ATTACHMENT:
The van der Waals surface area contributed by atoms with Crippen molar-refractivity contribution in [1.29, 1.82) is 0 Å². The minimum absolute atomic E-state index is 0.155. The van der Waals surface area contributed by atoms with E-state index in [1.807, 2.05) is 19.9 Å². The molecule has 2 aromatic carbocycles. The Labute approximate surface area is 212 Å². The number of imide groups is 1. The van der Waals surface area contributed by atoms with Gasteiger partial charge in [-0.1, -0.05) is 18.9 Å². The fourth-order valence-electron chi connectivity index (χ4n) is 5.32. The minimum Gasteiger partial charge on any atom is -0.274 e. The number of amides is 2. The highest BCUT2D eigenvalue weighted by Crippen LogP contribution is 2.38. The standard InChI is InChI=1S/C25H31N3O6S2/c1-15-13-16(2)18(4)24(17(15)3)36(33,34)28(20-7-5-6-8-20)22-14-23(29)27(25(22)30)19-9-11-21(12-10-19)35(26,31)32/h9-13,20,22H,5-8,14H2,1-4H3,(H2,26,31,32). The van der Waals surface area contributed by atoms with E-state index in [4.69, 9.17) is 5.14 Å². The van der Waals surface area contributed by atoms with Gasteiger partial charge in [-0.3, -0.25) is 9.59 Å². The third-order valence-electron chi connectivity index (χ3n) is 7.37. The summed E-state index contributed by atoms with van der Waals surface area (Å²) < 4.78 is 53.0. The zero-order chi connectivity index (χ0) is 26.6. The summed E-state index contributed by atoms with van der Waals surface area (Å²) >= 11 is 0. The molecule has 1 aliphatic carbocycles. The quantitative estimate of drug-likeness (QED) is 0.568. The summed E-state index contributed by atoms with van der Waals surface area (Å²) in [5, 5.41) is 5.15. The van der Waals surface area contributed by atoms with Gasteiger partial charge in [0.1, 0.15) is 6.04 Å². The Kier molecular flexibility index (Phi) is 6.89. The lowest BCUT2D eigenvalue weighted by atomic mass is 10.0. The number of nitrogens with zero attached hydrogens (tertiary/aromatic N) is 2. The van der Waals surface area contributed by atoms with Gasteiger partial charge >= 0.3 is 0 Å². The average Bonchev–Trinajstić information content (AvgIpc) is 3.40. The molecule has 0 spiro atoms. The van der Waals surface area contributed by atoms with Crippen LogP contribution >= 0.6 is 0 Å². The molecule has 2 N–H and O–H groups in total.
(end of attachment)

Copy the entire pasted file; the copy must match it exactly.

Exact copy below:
The van der Waals surface area contributed by atoms with Crippen molar-refractivity contribution in [1.29, 1.82) is 0 Å². The minimum absolute atomic E-state index is 0.155. The van der Waals surface area contributed by atoms with E-state index in [1.807, 2.05) is 19.9 Å². The molecule has 2 aromatic carbocycles. The Labute approximate surface area is 212 Å². The number of imide groups is 1. The van der Waals surface area contributed by atoms with Gasteiger partial charge in [-0.1, -0.05) is 18.9 Å². The fourth-order valence-electron chi connectivity index (χ4n) is 5.32. The minimum Gasteiger partial charge on any atom is -0.274 e. The number of amides is 2. The highest BCUT2D eigenvalue weighted by Crippen LogP contribution is 2.38. The standard InChI is InChI=1S/C25H31N3O6S2/c1-15-13-16(2)18(4)24(17(15)3)36(33,34)28(20-7-5-6-8-20)22-14-23(29)27(25(22)30)19-9-11-21(12-10-19)35(26,31)32/h9-13,20,22H,5-8,14H2,1-4H3,(H2,26,31,32). The van der Waals surface area contributed by atoms with E-state index in [4.69, 9.17) is 5.14 Å². The van der Waals surface area contributed by atoms with Gasteiger partial charge in [-0.3, -0.25) is 9.59 Å². The third-order valence-electron chi connectivity index (χ3n) is 7.37. The summed E-state index contributed by atoms with van der Waals surface area (Å²) < 4.78 is 53.0. The zero-order chi connectivity index (χ0) is 26.6. The summed E-state index contributed by atoms with van der Waals surface area (Å²) >= 11 is 0. The molecule has 1 aliphatic carbocycles. The quantitative estimate of drug-likeness (QED) is 0.568. The summed E-state index contributed by atoms with van der Waals surface area (Å²) in [5, 5.41) is 5.15. The van der Waals surface area contributed by atoms with Gasteiger partial charge in [0.1, 0.15) is 6.04 Å². The Kier molecular flexibility index (Phi) is 6.89. The lowest BCUT2D eigenvalue weighted by atomic mass is 10.0. The number of nitrogens with zero attached hydrogens (tertiary/aromatic N) is 2. The van der Waals surface area contributed by atoms with Gasteiger partial charge >= 0.3 is 0 Å². The average Bonchev–Trinajstić information content (AvgIpc) is 3.40. The molecule has 0 spiro atoms. The van der Waals surface area contributed by atoms with Crippen LogP contribution >= 0.6 is 0 Å². The molecule has 2 N–H and O–H groups in total.